De Gennaro Attempts Preservation by Change

Librarian's Actions Termed Visionary, Autocratic

The antique grandfather clock that stands in Richard De Gennaro's Widener Library office carries the weight of Harvard tradition.

In a spacious room that overlooks Weld Hall to one side and Tercentenary Theater to the other, where bound leather books, line the shelves, the clock is another relic from the past, symbolic of the University's-- and the library's--age and history.

With the passing of time, however, and the vast wave of new technology, high prices and expanding publications, that tradition is becoming more and more endangered. De Gennaro, who is Larsen librarian of Harvard College, says he leads the struggle on the one hand, to preserve it, and on the other, to bring Harvard into the future.

It's a difficult balancing act for this man, despite his years of experience in the field. Before coming to his present post, De Gennaro spent four years as director of the New York Public Library, 16 as director of the University of Pennsylvania Library, and 12 as an associate director at Harvard.

But De Gennaro says the challenge is worth the return to Harvard Yard. "I thought this would be a good place to come back to and spend the remaining years of my career here," he says. "It's an important library, and it's what I call worth doing. I consider it a privilege."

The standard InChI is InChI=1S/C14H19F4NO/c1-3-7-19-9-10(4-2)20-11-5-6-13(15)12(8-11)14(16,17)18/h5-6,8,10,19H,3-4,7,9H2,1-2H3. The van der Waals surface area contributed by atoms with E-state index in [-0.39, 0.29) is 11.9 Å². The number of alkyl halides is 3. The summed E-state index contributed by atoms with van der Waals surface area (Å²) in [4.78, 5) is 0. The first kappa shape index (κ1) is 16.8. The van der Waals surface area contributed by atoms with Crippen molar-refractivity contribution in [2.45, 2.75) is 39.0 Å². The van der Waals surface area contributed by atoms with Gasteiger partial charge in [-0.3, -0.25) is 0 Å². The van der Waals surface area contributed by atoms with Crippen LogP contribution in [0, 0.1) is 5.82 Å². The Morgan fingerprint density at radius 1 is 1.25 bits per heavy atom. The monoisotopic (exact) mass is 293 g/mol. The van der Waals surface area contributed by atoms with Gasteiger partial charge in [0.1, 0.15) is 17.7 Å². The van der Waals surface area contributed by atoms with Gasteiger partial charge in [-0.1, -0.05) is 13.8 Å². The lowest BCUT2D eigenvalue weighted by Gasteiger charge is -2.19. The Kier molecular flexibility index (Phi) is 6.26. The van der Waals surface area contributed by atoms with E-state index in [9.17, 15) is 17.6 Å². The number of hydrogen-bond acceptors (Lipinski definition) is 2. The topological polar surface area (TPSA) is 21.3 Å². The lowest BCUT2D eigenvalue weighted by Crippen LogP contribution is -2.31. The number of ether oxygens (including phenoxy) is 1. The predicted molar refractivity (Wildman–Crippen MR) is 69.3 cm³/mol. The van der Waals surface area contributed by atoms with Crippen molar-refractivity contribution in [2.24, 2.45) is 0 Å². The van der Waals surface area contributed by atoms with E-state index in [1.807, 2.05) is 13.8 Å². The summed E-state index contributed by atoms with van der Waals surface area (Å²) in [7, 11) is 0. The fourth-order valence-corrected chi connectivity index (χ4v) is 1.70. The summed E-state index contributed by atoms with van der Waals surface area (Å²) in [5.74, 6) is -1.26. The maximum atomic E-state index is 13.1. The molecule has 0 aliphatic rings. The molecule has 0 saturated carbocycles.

Shifting Books

The Harvard College Library that De Gennaro directs today is a far cry from 1958 to 1970. It is a far cry, even, form the library he found when he returned to Harvard in June, 1990.

The College Library--which contains 75 percent of the University's library holdings--was then in some ways a relic of the past. Of the world's five major research libraries--Harvard, he British Library, France's Bibliotheque Nationale, the Library of Congress and the New York Public Library--De Gennaro notes that Harvard, with its open stacks, is the most accessible to scholars.

This unique accessibility may be short-lived, however. In the brief time since De Gennaro moved into his Widener office, he notes, "I've made an enormous amount of changes."

In February, De Gennaro released a Strategic Plan for the Harvard College Library detailed list of goals and objectives for the library's next five to 10 years. The plan reviewed the major challenges facing the library system, including a severe space shortage, the increasing cost and volume of new materials being published and technological changes in the outside world.

De Gennaro says his strategic planning report was important, in part, because it created a sense of consensus in the faculty for dramatic changes in the library.

"It gets everybody... focused on and thinking about the library," De Gennaro says. "It also creates a climate which is hospitable to change."

Among the objectives listed in the report are plans to move the Government Documents and Microtext Reading Room from its far-under-ground location to the first floor of Lamont Library.

Through a "recon," or "retrospective conversion," project, De Gennaro hopes to move all of the library's listings from the card catalog to the HOLLS database. Currently, only about one-third of Widener's holdings are on HOLLIS, he says.

Harvard is going to have to be come more selective in ordering books and periodicals. "Every year," De Gennaro explains, "we are paying more and more money to buy an ever-de-creasing percent age of the output of the world's publishers."